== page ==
During the pandemic we had the chance to change our live equipment from digital amp modellers back to tube amps and pedals and we recorded our last album Ghost Tapes #10 with that setup, the sound was far rawer and more vibrant. We decided to revisit our entire back catalogue to make sure it was compatible, we started with our All is Violent, All is Bright album and because we couldn’t play any shows, we did a live stream which turned out great. We did another live stream “Live @ Opium, Dublin” where we played Ghost Tapes #10 and a few songs from Far from Refuge, we were very happy with how it turned out. We moved on to the rest of the back catalogue, everything sounded good. The big challenge of course was the first album which we left to the end, it was predominantly an electronic record with lots of samples and loops, so a lot of that earlier songs were either never performed live or left in the past. Niels and I felt a need to revisit that album as it is an important part of our identity. With our 20-year Anniversary coming up, it felt like right time to revisit the past and bring it back to the present. Songs like ‘The End of the beginning’ and ‘From Dust to the Beyond’ have always been regulars in our live set and throughout the years we made improvements and improvisational parts to enhance the live experience, we wanted to capture that. Other songs like ‘Lost Symphony’ we never played live. We faced some interesting challenges, with ‘Lost Symphony’, ‘Coda’ and ‘Twilight’ they had reverse sections of music and we had to try interpret that live, I really like how those sections turned out. The first album had no live drums, only loops and some basic programming, Lloyd hadn’t joined the band yet when the first album came out, he was always a big fan of the first album and finally had the opportunity to modify the beats while still staying true to them. Jamie who only joined the band in 2011 did a lot of work with the piano parts and I think he really improved them.
E&D: In layman’s terms, what is the difference between a “normal” album recording in a studio and the process of recording an album live?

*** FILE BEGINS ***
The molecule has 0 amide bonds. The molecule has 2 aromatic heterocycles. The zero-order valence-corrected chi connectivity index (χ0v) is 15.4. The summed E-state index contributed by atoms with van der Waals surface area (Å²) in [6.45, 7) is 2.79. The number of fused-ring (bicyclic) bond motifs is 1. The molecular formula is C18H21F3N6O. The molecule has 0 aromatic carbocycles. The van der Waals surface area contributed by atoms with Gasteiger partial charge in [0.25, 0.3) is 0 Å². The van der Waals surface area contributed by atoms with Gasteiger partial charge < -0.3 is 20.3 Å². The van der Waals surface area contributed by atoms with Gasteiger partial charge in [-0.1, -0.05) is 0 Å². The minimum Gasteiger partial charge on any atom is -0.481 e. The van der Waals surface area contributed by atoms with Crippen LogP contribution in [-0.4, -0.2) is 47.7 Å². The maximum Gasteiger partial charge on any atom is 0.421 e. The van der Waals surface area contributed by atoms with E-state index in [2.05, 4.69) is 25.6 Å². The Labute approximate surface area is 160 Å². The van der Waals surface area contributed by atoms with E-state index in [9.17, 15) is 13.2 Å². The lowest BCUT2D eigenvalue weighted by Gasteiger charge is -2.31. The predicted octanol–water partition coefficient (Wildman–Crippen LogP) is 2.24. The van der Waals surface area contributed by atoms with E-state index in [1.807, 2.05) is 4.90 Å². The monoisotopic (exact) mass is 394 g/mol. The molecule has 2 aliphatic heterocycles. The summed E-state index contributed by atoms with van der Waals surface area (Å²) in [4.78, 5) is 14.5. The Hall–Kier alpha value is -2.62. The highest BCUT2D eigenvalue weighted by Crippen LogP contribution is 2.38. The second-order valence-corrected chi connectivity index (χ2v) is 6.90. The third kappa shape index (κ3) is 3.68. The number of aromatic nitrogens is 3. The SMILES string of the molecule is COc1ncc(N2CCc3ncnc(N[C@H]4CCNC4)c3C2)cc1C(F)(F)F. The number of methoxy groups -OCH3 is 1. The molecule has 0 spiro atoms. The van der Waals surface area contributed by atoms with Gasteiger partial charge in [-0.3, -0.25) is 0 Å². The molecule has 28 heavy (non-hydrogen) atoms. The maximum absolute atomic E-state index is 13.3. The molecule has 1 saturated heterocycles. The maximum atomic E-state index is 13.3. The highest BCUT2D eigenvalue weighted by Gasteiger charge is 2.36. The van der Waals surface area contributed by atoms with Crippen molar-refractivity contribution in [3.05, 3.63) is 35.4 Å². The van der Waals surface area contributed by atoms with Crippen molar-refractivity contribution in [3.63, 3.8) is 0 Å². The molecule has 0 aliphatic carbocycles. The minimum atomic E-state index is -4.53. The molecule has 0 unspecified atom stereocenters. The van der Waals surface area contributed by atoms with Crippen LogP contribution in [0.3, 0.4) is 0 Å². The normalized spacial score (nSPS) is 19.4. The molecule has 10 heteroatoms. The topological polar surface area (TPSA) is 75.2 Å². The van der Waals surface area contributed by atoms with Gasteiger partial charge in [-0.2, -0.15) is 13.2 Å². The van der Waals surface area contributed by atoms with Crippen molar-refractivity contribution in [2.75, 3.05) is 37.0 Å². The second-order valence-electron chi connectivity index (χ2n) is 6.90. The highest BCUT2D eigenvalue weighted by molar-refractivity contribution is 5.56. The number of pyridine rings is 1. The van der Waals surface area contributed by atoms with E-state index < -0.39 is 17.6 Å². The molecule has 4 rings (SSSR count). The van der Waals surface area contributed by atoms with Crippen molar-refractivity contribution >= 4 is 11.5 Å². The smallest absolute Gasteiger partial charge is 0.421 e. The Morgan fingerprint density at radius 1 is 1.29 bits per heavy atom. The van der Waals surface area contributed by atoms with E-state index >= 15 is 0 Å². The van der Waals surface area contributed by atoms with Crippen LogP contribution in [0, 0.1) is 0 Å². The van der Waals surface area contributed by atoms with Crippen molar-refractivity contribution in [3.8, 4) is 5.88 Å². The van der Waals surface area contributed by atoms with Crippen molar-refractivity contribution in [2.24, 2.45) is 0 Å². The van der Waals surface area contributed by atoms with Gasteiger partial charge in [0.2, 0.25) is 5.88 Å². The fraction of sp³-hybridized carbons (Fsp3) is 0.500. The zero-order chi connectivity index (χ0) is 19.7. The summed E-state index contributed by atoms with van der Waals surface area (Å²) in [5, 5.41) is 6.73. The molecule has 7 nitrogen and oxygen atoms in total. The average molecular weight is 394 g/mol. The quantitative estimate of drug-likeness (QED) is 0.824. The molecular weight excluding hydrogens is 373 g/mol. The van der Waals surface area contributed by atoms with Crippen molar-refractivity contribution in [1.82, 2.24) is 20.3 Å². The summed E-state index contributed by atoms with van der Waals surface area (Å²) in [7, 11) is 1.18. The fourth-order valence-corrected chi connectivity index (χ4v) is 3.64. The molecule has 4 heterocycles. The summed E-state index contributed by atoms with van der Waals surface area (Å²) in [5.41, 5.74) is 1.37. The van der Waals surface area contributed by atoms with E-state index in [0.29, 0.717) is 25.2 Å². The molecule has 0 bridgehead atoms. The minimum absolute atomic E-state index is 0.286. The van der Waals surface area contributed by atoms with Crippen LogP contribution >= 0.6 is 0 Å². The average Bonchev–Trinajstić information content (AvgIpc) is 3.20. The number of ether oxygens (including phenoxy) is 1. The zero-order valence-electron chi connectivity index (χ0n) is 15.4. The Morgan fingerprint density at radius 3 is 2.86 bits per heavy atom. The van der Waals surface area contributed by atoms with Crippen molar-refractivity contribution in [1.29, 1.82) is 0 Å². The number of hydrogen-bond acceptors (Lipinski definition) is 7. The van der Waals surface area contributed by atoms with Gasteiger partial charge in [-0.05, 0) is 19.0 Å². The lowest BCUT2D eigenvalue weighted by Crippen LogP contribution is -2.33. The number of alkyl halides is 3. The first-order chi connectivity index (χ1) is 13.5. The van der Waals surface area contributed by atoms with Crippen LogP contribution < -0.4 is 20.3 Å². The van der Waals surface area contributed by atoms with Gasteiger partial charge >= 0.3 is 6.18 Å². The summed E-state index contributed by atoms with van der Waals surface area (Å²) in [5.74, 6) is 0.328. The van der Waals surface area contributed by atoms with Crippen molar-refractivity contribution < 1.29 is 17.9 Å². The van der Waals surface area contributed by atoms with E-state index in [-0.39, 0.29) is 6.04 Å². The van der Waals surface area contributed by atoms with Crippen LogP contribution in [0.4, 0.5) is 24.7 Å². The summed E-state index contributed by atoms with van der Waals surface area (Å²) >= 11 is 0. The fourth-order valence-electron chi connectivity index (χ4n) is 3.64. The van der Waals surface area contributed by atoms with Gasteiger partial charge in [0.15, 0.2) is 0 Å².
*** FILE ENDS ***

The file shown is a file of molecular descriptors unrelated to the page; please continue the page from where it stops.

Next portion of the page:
Torsten: Niels and I felt very strongly that this had to be a live recording, we didn’t not want this to be a re-recording of the first album. The only way to achieve our goals was for all us to play together at the same time in the same room, we chose “Windmill Lane recording studios” in Dublin because they have a huge live room that could fit the entire live setup in. We had a few ground rules, no over dubs, no individual or isolated takes, no double tracking, these are common techniques used to make normal album recordings. Instead of trying to achieve perfection we aimed for a good energy. We performed the way we do at our live shows, the only difference was no stage, no PA or crowd but everything else was the same, the 4 of us in one room with close mics and distant ambient mics capturing everything, there was nowhere to hide. We even had our FOH live sound engineer Zack to set the mixing board up the same way he does at live shows.
E&D: Did the impact of playing the songs live on tour change how you played them in the studio when it came to re-recording album?
Torsten: We made sure that we played the live versions of the songs with faster tempos and added improvisational sections, the aim was never to carefully do a better re-recording of our debut Album and to essentially replace it, that would never have worked for me. There is a different energy to The Beginning of The End compared to the debut album and for the record I don’t believe one is better than the other, they are simply different.
E&D: Do you feel in any way different about the album now that you’re looking back on it fully after 20 years?
Torsten: Not really, when we started playing those songs again, it brought us back in time to the mind set of those early days. We rehearsed those songs for an entire 6-week period and at that moment it felt like the beginning, that this was our only material, our only identity, it was a very nostalgic experience.
E&D: Can we expect to see the rest of your discography re-recorded live in the studio, or might future albums be recorded live in the studio instead of going through the “normal” recording process?
Torsten: Perhaps, we are not sure yet if we will do any more live recordings of the older material. The S/T would be very interesting to do. Origins too but for different reasons, we have new arrangements for Reverse World and The Last March which I feel are better in every way to the originals. For the next record, I think it will be a mix of both, the core will be the band in the room but we won’t rule out over dubs, double tracking or added guest musicians.